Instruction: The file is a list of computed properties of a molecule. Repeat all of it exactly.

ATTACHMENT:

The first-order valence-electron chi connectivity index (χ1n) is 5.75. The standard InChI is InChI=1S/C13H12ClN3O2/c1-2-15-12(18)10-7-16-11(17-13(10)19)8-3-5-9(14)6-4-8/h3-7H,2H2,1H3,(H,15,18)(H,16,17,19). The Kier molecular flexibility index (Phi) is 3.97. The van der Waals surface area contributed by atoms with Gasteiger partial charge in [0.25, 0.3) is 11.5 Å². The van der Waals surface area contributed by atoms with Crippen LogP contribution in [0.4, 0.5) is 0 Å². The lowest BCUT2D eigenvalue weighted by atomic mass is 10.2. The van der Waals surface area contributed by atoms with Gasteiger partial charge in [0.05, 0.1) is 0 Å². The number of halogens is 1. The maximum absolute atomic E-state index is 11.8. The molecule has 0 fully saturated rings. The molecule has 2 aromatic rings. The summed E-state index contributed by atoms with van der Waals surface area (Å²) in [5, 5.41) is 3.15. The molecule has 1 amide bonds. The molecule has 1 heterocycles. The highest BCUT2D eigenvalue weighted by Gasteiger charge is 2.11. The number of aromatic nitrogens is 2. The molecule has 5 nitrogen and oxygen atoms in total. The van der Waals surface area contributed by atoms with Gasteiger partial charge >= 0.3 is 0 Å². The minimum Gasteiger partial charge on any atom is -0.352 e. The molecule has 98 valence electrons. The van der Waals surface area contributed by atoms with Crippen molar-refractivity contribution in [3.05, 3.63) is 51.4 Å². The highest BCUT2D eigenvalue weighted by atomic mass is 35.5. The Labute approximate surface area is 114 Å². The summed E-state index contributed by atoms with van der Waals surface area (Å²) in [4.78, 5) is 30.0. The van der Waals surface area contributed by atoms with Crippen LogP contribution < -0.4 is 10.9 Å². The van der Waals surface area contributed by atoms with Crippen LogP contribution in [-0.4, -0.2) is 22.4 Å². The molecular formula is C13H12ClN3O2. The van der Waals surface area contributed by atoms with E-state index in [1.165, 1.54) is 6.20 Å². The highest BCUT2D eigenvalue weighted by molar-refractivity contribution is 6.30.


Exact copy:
The first-order valence-electron chi connectivity index (χ1n) is 5.75. The standard InChI is InChI=1S/C13H12ClN3O2/c1-2-15-12(18)10-7-16-11(17-13(10)19)8-3-5-9(14)6-4-8/h3-7H,2H2,1H3,(H,15,18)(H,16,17,19). The Kier molecular flexibility index (Phi) is 3.97. The van der Waals surface area contributed by atoms with Gasteiger partial charge in [0.25, 0.3) is 11.5 Å². The van der Waals surface area contributed by atoms with Crippen LogP contribution in [0.4, 0.5) is 0 Å². The lowest BCUT2D eigenvalue weighted by atomic mass is 10.2. The van der Waals surface area contributed by atoms with Gasteiger partial charge in [0.05, 0.1) is 0 Å². The number of halogens is 1. The maximum absolute atomic E-state index is 11.8. The molecule has 0 fully saturated rings. The molecule has 2 aromatic rings. The summed E-state index contributed by atoms with van der Waals surface area (Å²) in [5, 5.41) is 3.15. The molecule has 1 amide bonds. The molecule has 1 heterocycles. The highest BCUT2D eigenvalue weighted by Gasteiger charge is 2.11. The number of aromatic nitrogens is 2. The molecule has 5 nitrogen and oxygen atoms in total. The van der Waals surface area contributed by atoms with Gasteiger partial charge >= 0.3 is 0 Å². The minimum Gasteiger partial charge on any atom is -0.352 e. The molecule has 98 valence electrons. The van der Waals surface area contributed by atoms with Crippen molar-refractivity contribution in [3.05, 3.63) is 51.4 Å². The highest BCUT2D eigenvalue weighted by atomic mass is 35.5. The Labute approximate surface area is 114 Å². The summed E-state index contributed by atoms with van der Waals surface area (Å²) in [4.78, 5) is 30.0. The van der Waals surface area contributed by atoms with Crippen LogP contribution < -0.4 is 10.9 Å². The van der Waals surface area contributed by atoms with Crippen LogP contribution in [-0.4, -0.2) is 22.4 Å². The molecular formula is C13H12ClN3O2. The van der Waals surface area contributed by atoms with E-state index in [1.165, 1.54) is 6.20 Å². The highest BCUT2D eigenvalue weighted by molar-refractivity contribution is 6.30.